Top Stories
Top Stories
World Economy

US urges Greece, creditors to end impasse

Europe closes up despite Germany rejecting Greek plan
European markets close: Big Greek offer
Greece, Fed & dollar; Two pros talk

A senior U.S. Treasury official on Thursday urged Greece and its creditors to make concessions to end an impasse over Greece's loan agreement.

U.S. officials are "closely" monitoring ongoing negotiations as they have generated increased uncertainty for the global economy, the official said. Greece will take an immediate economic hit if talks among its government, the European Union and International Monetary Fund break down, the official said.

The official noted that U.S. Treasury Secretary Jack Lew spoke to top European finance ministers on Thursday, but couldn't speculate on the timing of a potential deal.

Read MoreGermany snubs Greece: What to watch for next

The official added that Athens and the EU need to find a "constructive way forward" that includes an emphasis on Greek fiscal reforms.

Germany on Thursday rejected Greece's plan to prolong its loan agreement for six months and renegotiate the terms of its bailout with creditors including the EU and IMF. Berlin's rejection raised the chances that Greece would run out of money in the coming weeks.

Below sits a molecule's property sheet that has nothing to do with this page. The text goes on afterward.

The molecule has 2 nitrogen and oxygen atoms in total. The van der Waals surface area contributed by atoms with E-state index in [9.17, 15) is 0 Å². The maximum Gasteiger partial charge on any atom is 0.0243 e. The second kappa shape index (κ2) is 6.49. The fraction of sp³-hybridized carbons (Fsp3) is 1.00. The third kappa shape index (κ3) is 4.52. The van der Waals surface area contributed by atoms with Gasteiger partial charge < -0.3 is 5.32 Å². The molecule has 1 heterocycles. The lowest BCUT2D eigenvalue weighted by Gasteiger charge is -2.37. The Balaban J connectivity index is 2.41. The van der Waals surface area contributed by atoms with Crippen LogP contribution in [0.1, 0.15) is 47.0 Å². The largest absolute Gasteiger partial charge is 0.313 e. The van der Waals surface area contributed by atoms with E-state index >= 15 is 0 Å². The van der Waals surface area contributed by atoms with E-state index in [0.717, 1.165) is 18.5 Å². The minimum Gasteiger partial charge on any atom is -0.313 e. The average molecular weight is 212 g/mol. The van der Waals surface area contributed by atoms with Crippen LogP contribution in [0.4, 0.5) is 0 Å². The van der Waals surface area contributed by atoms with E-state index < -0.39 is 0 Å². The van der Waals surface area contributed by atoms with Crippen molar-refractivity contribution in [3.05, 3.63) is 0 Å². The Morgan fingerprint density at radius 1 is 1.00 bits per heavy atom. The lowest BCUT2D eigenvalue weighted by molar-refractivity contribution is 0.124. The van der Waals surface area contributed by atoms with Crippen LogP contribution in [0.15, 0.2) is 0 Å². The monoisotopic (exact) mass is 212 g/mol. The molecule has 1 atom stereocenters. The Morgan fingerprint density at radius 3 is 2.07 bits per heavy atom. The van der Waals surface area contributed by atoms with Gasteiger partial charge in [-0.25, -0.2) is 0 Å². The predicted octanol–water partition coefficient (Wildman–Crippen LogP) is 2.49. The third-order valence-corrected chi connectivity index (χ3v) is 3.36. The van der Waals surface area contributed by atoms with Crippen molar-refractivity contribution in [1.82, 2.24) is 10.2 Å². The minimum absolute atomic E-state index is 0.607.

The German government called the Greek proposal, which included some concessions from its anti-austerity ruling party, "no substantial solution."

Pisani's market open: Germany rejects Greece

Earlier Thursday, Greece requested to extend its "master financial assistance facility agreement." In the proposal, Greece pledged to cooperate with creditors in reworking the terms of its 240 billion euro ($270 billion) bailout package without taking unilateral actions.

Read MoreThe last thing Greece needed: A run on banks

The Eurogroup of finance ministers is set to discuss the Greek plan on Friday. Its existing bailout program expires on Feb. 28.

The ongoing negotiations have repeatedly raised the issue of whether Greece should leave the euro zone.

— CNBC's Eamon Javers contributed to this report